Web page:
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detail from Mood Swings Cristal Tadeo


Zaruhi Kristin Cass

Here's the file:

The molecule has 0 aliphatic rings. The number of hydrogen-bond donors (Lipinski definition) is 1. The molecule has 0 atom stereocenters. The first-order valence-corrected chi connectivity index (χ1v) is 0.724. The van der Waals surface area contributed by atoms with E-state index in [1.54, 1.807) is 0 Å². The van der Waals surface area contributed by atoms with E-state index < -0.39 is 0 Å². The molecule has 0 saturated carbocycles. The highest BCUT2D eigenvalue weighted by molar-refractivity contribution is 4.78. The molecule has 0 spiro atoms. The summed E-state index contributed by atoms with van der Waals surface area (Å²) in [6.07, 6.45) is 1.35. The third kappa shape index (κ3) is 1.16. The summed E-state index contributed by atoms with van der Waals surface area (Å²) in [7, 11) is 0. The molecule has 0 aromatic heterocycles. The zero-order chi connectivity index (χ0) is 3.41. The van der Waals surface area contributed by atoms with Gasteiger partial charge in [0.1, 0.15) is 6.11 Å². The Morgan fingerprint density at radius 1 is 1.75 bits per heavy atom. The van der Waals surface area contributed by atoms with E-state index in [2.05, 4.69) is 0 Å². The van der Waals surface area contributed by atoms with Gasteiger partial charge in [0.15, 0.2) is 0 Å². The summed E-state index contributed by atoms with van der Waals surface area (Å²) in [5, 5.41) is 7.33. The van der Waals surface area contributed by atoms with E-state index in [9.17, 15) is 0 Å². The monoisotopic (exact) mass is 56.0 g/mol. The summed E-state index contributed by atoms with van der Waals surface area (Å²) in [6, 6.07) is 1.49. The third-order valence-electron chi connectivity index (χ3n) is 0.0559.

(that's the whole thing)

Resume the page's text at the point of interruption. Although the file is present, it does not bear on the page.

Since I was a girl the images of women taken in violence have haunted me. The specter of my aunt swam before my eyes, against the current in a river of pain. What were my auntie’s secrets, only whispered? And when I knew the truth, I was haunted by the ferocity of her will that it took to survive the unspeakable. Zaruhi was fifteen when the gendarmes came for her. Gendarme is a polite sounding word they used to cover up rape, human trafficking and murder. Sometimes between the shouting and the silence I could hear her speaking to me. “We the survivors of genocide, trauma is the inheritance of our descendants. Violence and secrets. Seeking to forget, we cannot forget. Our ancestral lands colonized and stolen, we were raped, trafficked and murdered. Those who survived were scattered in a global diaspora, cut off from their history and identity. Their secrets we struggled to keep until all who knew were dead, and only the aftermath of trauma remained. Their legacy is the inheritance of our children, until all that is left is the destruction handed down to them and they never knew the source of all they suffered.” I studied the photographs, trying to decipher who she was. Zaruhi, how did you survive what they did to you? And you, who deserve all our respect, how did you survive when they found you an American husband to make you respectable again after the outrages done to you? 17